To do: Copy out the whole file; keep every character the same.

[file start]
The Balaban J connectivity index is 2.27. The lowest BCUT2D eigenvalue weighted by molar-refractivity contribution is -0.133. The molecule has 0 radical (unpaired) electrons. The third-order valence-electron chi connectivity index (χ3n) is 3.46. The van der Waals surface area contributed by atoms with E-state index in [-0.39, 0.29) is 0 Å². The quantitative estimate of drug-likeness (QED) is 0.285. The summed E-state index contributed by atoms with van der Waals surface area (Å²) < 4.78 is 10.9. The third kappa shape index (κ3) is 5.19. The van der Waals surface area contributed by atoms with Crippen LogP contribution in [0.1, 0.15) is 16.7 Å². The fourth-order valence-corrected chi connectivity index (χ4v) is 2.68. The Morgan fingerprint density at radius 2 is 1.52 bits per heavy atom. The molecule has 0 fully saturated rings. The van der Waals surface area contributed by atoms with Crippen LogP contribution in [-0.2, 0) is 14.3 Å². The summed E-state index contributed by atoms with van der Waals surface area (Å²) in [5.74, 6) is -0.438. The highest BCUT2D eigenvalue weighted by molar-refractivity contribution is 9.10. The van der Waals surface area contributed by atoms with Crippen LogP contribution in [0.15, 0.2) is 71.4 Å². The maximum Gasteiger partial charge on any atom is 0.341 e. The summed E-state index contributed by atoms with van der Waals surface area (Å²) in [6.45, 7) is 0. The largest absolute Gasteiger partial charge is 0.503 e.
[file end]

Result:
The Balaban J connectivity index is 2.27. The lowest BCUT2D eigenvalue weighted by molar-refractivity contribution is -0.133. The molecule has 0 radical (unpaired) electrons. The third-order valence-electron chi connectivity index (χ3n) is 3.46. The van der Waals surface area contributed by atoms with E-state index in [-0.39, 0.29) is 0 Å². The quantitative estimate of drug-likeness (QED) is 0.285. The summed E-state index contributed by atoms with van der Waals surface area (Å²) < 4.78 is 10.9. The third kappa shape index (κ3) is 5.19. The van der Waals surface area contributed by atoms with Crippen LogP contribution in [0.1, 0.15) is 16.7 Å². The fourth-order valence-corrected chi connectivity index (χ4v) is 2.68. The Morgan fingerprint density at radius 2 is 1.52 bits per heavy atom. The molecule has 0 fully saturated rings. The van der Waals surface area contributed by atoms with Crippen LogP contribution in [-0.2, 0) is 14.3 Å². The summed E-state index contributed by atoms with van der Waals surface area (Å²) in [5.74, 6) is -0.438. The highest BCUT2D eigenvalue weighted by molar-refractivity contribution is 9.10. The van der Waals surface area contributed by atoms with Crippen LogP contribution in [0.15, 0.2) is 71.4 Å². The maximum Gasteiger partial charge on any atom is 0.341 e. The summed E-state index contributed by atoms with van der Waals surface area (Å²) in [6.45, 7) is 0. The largest absolute Gasteiger partial charge is 0.503 e.